I really feel like the title of this post is sufficient to make the point of this post, but since this is an issue that comes up routinely, people clearly need to have a little sit down. So pull up an armchair and let’s talk about how ‘trans’ relates to various parts of speech. And if you already know that trans is an adjective, well, how about a lovely piece on green funerals instead? The rest of you, sit down and pay attention. Yes, that includes you.
The words ‘trans’ and ‘transgender’ are adjectives — they are used to describe a noun, just as ‘cis’ is also an adjective. Unless we’re talking about something other than gender, you should never use ‘trans’ as anything other than an adjective. Here are some ways to use them: ‘She is a transgender woman.’ ‘He is a trans man.’ ‘Her sister is transgender.’
Here are some ways not to use them*.
- As a noun. Trans is really seriously not a noun. Not sure what I mean? Here are some examples: ‘He’s a transgender.’ ‘She’s a trans.’ ‘There were a lot of transgenders at Pride this year.’ These uses are dehumanising and deeply transphobic. Here’s some context to help out: ‘Female’ and ‘male’ are adjectives — thus, saying things like ‘she’s a female’ and ‘he’s a male’ feels clunky and wrong, because it is. What you want to say is ‘she’s a female sculptor’ (though why you can’t just say that she’s a sculptor is beyond me, because you’ve already established that she’s a she and reiterating her gender makes it sound like this is somehow something that needs to be stressed, as though it’s unimaginable that a woman could be a sculptor). We also don’t say ‘he’s a Black’ or ‘they’re a gay.’
- As a verb. Trans is really seriously not a verb. A verb is an action word! You don’t transgender down the street — and you aren’t ‘transgendered.’ Some examples: ‘She’s transgendered.’ ‘He’s a transgendered man.’ No, no, no, no. No please. No. Here’s some context to help you out: Sexual orientation isn’t a verb. We don’t say that people gay down the street or that ‘She’s lesbianed.’
- As a compound modifier. What the hell is a compound modifier? Glad you asked. It’s a compound that includes an attribute (like an adjective) and a noun. Examples: ‘Trans-woman.’ ‘Cis-man.’ These terms come up a fair amount lately for reasons I don’t really understand, and they’re also dehumanising, because they exceptionalise transness and suggest that transness is some kind of ‘other gender.’ A transgender woman isn’t some sort of special magical different sort of woman. She’s just a woman, who also happens to be transgender. Some context for you: We don’t say ‘Black-man’ or ‘Asian-woman.’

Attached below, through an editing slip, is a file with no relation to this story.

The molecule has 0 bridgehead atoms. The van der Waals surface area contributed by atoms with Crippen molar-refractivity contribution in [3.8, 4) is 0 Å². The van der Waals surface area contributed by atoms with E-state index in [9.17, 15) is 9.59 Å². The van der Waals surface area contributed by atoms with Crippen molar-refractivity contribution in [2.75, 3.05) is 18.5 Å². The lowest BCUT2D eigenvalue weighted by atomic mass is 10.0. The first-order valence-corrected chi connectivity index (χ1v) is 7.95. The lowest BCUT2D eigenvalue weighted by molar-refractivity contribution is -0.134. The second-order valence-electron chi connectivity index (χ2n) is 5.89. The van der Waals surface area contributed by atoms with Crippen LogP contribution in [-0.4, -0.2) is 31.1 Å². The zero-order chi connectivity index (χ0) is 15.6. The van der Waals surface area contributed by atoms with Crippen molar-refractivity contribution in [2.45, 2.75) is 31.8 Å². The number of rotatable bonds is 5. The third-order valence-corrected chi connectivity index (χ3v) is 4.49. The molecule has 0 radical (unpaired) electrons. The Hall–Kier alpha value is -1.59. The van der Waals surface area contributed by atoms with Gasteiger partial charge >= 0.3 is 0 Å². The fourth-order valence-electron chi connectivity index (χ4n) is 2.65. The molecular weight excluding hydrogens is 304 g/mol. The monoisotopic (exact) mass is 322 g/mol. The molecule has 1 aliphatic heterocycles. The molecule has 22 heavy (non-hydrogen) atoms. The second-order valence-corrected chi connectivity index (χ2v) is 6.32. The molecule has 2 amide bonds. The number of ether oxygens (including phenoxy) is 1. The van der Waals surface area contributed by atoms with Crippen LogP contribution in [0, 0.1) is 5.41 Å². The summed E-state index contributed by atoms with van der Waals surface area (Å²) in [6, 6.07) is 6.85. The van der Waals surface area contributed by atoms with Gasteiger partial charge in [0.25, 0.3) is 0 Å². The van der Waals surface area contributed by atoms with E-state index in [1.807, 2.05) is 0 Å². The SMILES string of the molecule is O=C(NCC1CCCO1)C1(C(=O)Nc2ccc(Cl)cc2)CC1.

- As a closed compound word. You know all those short words that you say without thinking like ‘housewife’ and ‘football’? Those are actually two words popped together. A housewife is a particular kind of wife (a wife who stays at home). A football is a particular kind of ball. Here are some examples of the kind of language I’m talking about: ‘Transwoman’ and ‘transman.’ This, like a compound modifier, exceptionalises transness — a trans woman is no longer just a woman, but a modified special different class of woman. Quibbling over a space might seem irritating, but the space is critically important, because it makes the difference between a noun described by an adjective, and an entirely new compound word.
These niceties of language matter because they aren’t niceties. When people use ‘transgender’ and ‘trans’ as compound modifiers and closed compounds, it suggests that trans people aren’t ‘real.’ It suggests that there are regular men, women, and people of other genders**, and then there are trans people. This is not true. Trans people are people…who happen to be trans. Their identities, when relevant to a conversation, should be discussed as attributes.
The use of ‘transgender’ as a noun is deeply dehumanising, as is its appearance as an verb. These usages deny fundamental aspects of identity, using ‘trans’ as a weaponised word instead of a neutral adjective.
If you’re not sure about whether a usage of ‘transgender’ is correct, think about how a sentence looks and sounds, and try swapping in other identities to see how they feel and look. Do we say disabled-person? Latinawoman? Bisexualed?
Lightning bonus round: Don’t say ‘transgenderism.’ Ever. And be very careful about the use of ‘transsexual,’ because some people identify as transsexual and/or transgender, and others do not. It’s not a good idea to use it as a broad term, and if you are using to to describe a specific individual, make sure they identify that way and consider contextualising it so people understand it’s not appropriate for broad usage.
*Those who actually teach English, linguistics, and related matters, please forgive me for taking some shortcuts here with parts of speech and discussions thereof. I am 1) terrible with parts of speech and 2) determined to not drag everyone into a multipart discussion on the parts of speech — I wanted to namecheck what I was talking about without getting everyone bogged down. If I made a truly horrific error, ping me and I’ll fix it. Be warned, though, that I have a low tolerance for nitpickery on this subject.
**Some people argue that ‘other genders’ are by nature trans, but this isn’t the case. Not all people who aren’t men and women identify as trans — and not all identify as ‘nonbinary,’ which is why I didn’t use that word to describe them. Okay, return to your regularly scheduled programming, thank you for tuning in!
***Hey since I know it’s popular to reprint things like this without credit, please don’t reprint this without talking to me first, though excerpts with credit and a backlink to the original are always fair use, ethically and legally speaking.
Image: untitled is also an adjective, Procsilas Moscas, Flickr